That day, I got off at the bus stop I used when I was a girl, back when I went to high school. I crossed the park, taking the side path always full of mud, where I risked slipping. The trees were laden with yellow leaves near the swings and the slide was now ruined by time. Beyond the faded pedestrian crossings, I kept going until the little green door, its paint completely chipped off. It led to a tiny corridor, turning left with stairs to the cellars, wedged between a wall and a hedge. In front of me, another hedge, much better maintained than before. The hole in the corner of the fence had been fixed; no cat would cross it anymore, as it used to. And finally, inside the garden, there was what I had come to find: my maple.
Since I was little, I had been told that the maple was my age, growing with me, planted at my birth. Even in my earliest memories, it was tall enough to resemble a real tree, not like the other dwarf maple on the opposite side of the garden. I often observed it from my bedroom window, watching it shine in the summer or glow red in the autumn. In winter, I found it sad, bare, and chilled. I had many photos taken in the garden, next to my maple. With cousins, for my first communion. With friends, in the summer, while playing with water. I forgot about it for a while, looking at it without really seeing it. I didn't go out to the garden often. I hated feeling watched by the people living in the upper floors, that could see me from their windows.
But I was growing, and so was he. During my senior year, on one of those days when I had decided not to go to school to avoid hearing my Italian teacher, when I was thinking about my shattered dreams, my shattered self-esteem, I happened to look at it. Suddenly, it seemed taller, majestic, despite the snow and the lack of leaves. I'll never know why that view shook me so much. Perhaps the years had passed without me noticing. But I forgot about it again until the beginning of university. It was summer, and I found myself peeking at it often while studying in my room. It seemed much taller than before; the garden seemed unable to contain it.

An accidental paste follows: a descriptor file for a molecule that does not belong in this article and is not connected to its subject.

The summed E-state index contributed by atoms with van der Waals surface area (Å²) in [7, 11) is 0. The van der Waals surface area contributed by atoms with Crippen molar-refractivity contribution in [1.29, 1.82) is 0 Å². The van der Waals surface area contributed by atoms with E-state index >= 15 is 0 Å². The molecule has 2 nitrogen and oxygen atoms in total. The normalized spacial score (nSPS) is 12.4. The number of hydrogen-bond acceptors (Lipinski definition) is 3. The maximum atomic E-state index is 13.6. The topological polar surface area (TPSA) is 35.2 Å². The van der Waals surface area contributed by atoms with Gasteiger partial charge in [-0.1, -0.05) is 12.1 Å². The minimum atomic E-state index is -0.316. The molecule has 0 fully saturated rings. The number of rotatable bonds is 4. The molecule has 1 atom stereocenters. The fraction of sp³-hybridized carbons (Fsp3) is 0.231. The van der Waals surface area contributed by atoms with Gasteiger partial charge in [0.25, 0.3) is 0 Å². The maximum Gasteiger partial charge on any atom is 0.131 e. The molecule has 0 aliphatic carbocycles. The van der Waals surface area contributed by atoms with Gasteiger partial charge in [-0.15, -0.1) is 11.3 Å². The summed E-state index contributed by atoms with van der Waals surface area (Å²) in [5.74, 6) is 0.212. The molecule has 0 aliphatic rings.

Then, however, came the storms, too strong. The kind you see and think aren't normal in this country, in this city. The wind knocked down much sturdier plants than the maple, while it almost bent, perhaps it had truly become too tall. I stared, hoping it wouldn't break. I didn't understand why I cared so much about the fate of a tree I could replace at any time. Every time the wind forced the tree to lean one way, I prayed that the roots were strong enough, even though we all knew well that the garden's soil was shallow, with car garages underneath.
Yet, my maple is still here. Even after I left that house. I couldn't take it with me. I found myself coming here, to see how it was doing. It towered above the other maples in the neighboring gardens, redder than the neighbor's. I took a photo. Until we meet again.
This story is a mix of truth and fiction, and it's based on personal experience. The story was written in Italian first, so forgive me if there are mistakes!
The link to the original: https://mangiastoriecantastelle.wordpress.com/2023/10/13/rosso-acero/
I hope my story hasn't wasted your time. Feel free to comment what you think of it!
About the Creator
I'm an italian girl who grew up eating many stories. I devoured so many, that I decided to try to do my part.
I hope you enjoy my stories!
My blog: http://mangiastoriecantastelle.wordpress.com